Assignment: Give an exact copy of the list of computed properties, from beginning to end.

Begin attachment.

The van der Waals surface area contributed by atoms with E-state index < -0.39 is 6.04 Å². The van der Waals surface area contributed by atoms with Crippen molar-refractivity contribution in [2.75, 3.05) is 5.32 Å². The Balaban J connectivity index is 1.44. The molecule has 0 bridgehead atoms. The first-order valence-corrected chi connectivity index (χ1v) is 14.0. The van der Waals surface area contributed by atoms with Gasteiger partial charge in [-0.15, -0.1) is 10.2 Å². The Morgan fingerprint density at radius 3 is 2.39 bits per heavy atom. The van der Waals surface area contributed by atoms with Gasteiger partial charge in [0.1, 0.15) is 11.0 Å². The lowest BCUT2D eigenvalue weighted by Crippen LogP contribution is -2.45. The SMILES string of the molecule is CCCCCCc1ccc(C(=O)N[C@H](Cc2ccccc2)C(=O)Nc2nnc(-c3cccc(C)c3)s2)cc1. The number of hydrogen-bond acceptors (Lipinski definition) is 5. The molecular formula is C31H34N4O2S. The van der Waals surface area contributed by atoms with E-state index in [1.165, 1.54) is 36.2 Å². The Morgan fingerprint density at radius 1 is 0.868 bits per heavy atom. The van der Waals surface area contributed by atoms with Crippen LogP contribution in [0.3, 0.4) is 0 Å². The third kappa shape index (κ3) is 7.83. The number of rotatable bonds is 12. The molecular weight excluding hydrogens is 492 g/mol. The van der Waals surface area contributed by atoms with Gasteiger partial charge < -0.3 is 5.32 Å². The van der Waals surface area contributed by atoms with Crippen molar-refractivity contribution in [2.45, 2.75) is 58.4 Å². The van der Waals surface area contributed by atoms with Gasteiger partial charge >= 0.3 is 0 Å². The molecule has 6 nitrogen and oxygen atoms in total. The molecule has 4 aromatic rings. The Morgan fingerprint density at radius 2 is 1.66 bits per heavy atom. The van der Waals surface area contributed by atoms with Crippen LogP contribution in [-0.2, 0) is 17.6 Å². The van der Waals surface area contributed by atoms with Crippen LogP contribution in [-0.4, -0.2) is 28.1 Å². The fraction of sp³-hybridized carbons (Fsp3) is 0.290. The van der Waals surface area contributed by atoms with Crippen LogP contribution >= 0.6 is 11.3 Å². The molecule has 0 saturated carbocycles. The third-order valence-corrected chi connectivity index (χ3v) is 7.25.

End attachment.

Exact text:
The van der Waals surface area contributed by atoms with E-state index < -0.39 is 6.04 Å². The van der Waals surface area contributed by atoms with Crippen molar-refractivity contribution in [2.75, 3.05) is 5.32 Å². The Balaban J connectivity index is 1.44. The molecule has 0 bridgehead atoms. The first-order valence-corrected chi connectivity index (χ1v) is 14.0. The van der Waals surface area contributed by atoms with Gasteiger partial charge in [-0.15, -0.1) is 10.2 Å². The Morgan fingerprint density at radius 3 is 2.39 bits per heavy atom. The van der Waals surface area contributed by atoms with Gasteiger partial charge in [0.1, 0.15) is 11.0 Å². The lowest BCUT2D eigenvalue weighted by Crippen LogP contribution is -2.45. The SMILES string of the molecule is CCCCCCc1ccc(C(=O)N[C@H](Cc2ccccc2)C(=O)Nc2nnc(-c3cccc(C)c3)s2)cc1. The number of hydrogen-bond acceptors (Lipinski definition) is 5. The molecular formula is C31H34N4O2S. The van der Waals surface area contributed by atoms with E-state index in [1.165, 1.54) is 36.2 Å². The Morgan fingerprint density at radius 1 is 0.868 bits per heavy atom. The van der Waals surface area contributed by atoms with Crippen LogP contribution in [0.3, 0.4) is 0 Å². The third kappa shape index (κ3) is 7.83. The number of rotatable bonds is 12. The molecular weight excluding hydrogens is 492 g/mol. The van der Waals surface area contributed by atoms with Gasteiger partial charge < -0.3 is 5.32 Å². The van der Waals surface area contributed by atoms with Crippen molar-refractivity contribution in [2.45, 2.75) is 58.4 Å². The van der Waals surface area contributed by atoms with Gasteiger partial charge >= 0.3 is 0 Å². The molecule has 6 nitrogen and oxygen atoms in total. The molecule has 4 aromatic rings. The Morgan fingerprint density at radius 2 is 1.66 bits per heavy atom. The van der Waals surface area contributed by atoms with Crippen LogP contribution in [-0.2, 0) is 17.6 Å². The van der Waals surface area contributed by atoms with Crippen LogP contribution in [-0.4, -0.2) is 28.1 Å². The fraction of sp³-hybridized carbons (Fsp3) is 0.290. The van der Waals surface area contributed by atoms with Crippen LogP contribution >= 0.6 is 11.3 Å². The molecule has 0 saturated carbocycles. The third-order valence-corrected chi connectivity index (χ3v) is 7.25.